To illustrate that point, turn back the calendar to July 10 of 2018, the day Preston announced his intention to run for mayor of St. Thomas.
Steve Peters had already filed his nomination papers seeking one of eight councillor seats – setting up the unique possibility of two former members from two different parties at two different levels of government working together in the council chamber.
Responding to that scenario Preston acknowledged on July 10, “And two former members from two different parties who used to work so well together and brought so much to St. Thomas because we buried our team uniforms at the door and actually got stuff done.”
The question now is what impact will Preston’s early declaration of intent have on the mayoral race?
In fact, will it prove now to be a one-horse race?
In the 2018 municipal vote, Coun. Steve Wookey took a run at Preston and then-mayor Heather Jackson.
Is there a councillor with similar ambition this time around?


Continuing with the October municipal vote, council at its meeting Monday (April 11) will be asked to adopt city clerk Maria Konefal’s report on the use of city resources during an election period.
Establishing such a policy as outlined in her report is a requirement under the Municipal Elections Act.
If you are contemplating a run at municipal politics this fall, you would be wise to keep the following in mind.

“. . . staff shall not wear, post or distribute campaign material on behalf of a candidate or registered third party in any city facility or on city property.”

Candidates for a municipal election, provincial election, or federal election, registered third parties, elected officials, and city employees who are attending city-organized events are not permitted to campaign or disseminate election-related campaign materials, including the wearing of campaign material at the event.
And, candidates for a municipal election, provincial election, or federal election, registered third parties, and elected officials are not permitted to engage in campaign activities directed at city employees while those employees are at their workplace or engaged in work for the city.
Likewise, city staff shall not engage in any work in support of a candidate or a registered third party during hours in which a person is working for the city, except during scheduled time off such as vacation or leave of absence.
Going one step further, staff shall not wear, post or distribute campaign material on behalf of a candidate or registered third party in any city facility or on city property.
In at least one previous election, there appeared to be infringements on some of these policies.


Coun. Steve Peters at the April 4 council meeting requested a report from staff dealing with the CCTV cameras in the downtown core.
In an exchange of emails between Peters and St. Thomas Police Chief Chris Herridge, some gaps in coverage have been identified.
The gap in question appears to be at St. Catharine and Talbot streets.
CCTV downtown locationsPeters wants to know what role, if any, the city can play “as ultimate funding advisors in addressing some of these gaps that may exist.
“We know Chief Herridge has some items on his radar screen and would look forward to asking for a report back as to how we could potentially play a role as a council and as a city.
In May of 2020, city council endorsed Phase 1 of a project to install eight CCTV cameras along a two-kilometre stretch of Talbot Street, from CASO Crossing to St. George Street.
The locations were selected based on 2018/19 crime-mapping data and motor vehicle collision reporting information.
In total, $70,000 in funding was made available to purchase equipment and implement the first phase. The St. Thomas Downtown Development Board contributed $10,000 while a local business donated $50,000. The remaining $10,000 was expected to come from the city.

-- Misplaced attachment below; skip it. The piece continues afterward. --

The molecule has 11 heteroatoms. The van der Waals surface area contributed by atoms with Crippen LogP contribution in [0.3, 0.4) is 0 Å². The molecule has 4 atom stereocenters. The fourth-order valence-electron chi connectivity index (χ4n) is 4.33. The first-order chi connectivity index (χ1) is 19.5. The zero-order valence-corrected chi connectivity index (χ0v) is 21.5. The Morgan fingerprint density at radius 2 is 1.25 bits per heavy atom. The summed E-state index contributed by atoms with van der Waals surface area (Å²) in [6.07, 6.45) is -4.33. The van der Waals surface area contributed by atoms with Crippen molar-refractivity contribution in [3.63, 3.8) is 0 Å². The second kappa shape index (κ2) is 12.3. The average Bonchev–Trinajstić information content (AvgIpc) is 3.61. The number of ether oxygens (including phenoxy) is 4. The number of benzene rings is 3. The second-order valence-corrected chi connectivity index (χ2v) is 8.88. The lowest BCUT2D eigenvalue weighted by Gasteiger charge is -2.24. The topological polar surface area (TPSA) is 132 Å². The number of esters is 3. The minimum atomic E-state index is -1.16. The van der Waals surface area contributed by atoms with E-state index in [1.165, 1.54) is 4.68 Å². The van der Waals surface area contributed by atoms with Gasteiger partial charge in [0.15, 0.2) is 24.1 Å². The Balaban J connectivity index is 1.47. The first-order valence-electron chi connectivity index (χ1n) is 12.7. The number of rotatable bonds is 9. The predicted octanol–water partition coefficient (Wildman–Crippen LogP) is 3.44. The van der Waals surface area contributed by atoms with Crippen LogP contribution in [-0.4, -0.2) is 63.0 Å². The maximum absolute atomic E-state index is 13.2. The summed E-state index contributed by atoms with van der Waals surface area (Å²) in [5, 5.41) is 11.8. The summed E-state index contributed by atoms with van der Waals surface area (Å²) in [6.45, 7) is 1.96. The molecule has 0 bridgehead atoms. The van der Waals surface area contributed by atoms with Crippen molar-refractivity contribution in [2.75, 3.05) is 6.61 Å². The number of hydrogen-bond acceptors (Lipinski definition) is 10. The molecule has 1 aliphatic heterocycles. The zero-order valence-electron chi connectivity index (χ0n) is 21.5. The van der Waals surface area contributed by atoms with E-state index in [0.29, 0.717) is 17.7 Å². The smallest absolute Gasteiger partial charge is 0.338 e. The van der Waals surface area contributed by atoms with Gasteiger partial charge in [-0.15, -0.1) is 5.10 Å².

This was beefed up by $90,000 in provincial government funding.
At the time, we talked with Insp. Steve Bogart who stressed, “I really do not perceive that it’s a violent, crime-ridden area, it is not. We want to contribute to creating a positive environment.
“We want to create a feeling that it is safe and more secure through that environmental design we can assist with.”

Related posts:

A fully functional downtown CCTV system helps bring public safety further into focus

Security cameras will ensure a vibrant downtown as ‘a canvas for economic development’


As noted here last week, council was asked to rescind the city’s proof of vaccination policy covering members of council, committee appointments, current city employees, volunteers, students and new hires.
During the discussion on the motion, Coun. Jim Herbert put forth his concerns.
“I’m just concerned at how the world is changing again with another variant rolling through.
“I’d hate to think we’re dropping the requirements and then all of a sudden in two weeks they recommend we put these policies back in place.
“Personally, I think it’s a good thing to keep it (the policy) in place.
“I don’t know what other municipalities are doing, I know they are basing all these guidelines on the Ministry of Health, but I just feel we could be more proactive by keeping it in place rather than dropping it right now.”
Valid observations on Herbert’s part.
So, what happened when it came time for the recorded vote?
Herbert stated, “I’ll say yes.”
Yes to rescinding the city’s vaccination policy, despite expressing concerns.
Once again Coun. Herbert has cast aside his political convictions and voted with the majority.
Swimming upstream must not be his forte.


There is a new player on the political landscape in Ontario.
The New Blue Party of Ontario aims to field a candidate in every riding in the province for the June 2 election.
New Blue Party logoThe prospective candidate for Elgin-Middlesex-London is Matt Millar of Lambeth.
He describes himself as a small ‘c’ conservative who believes in reducing the size and power of government and returning more autonomy and responsibility to individuals.
He is opposed to COVID-19 lockdowns, mandates and vaccination passports.
He ran for Ward 9 councillor in London in the 2018 municipal election, finishing second to incumbent Anna Hopkins.
We’ll take a closer look at Millar next week in this corner.

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And a reminder, I can be heard weekday afternoons as news anchor and reporter on 94.1 myFM in St. Thomas. As always, your comments and input are appreciated.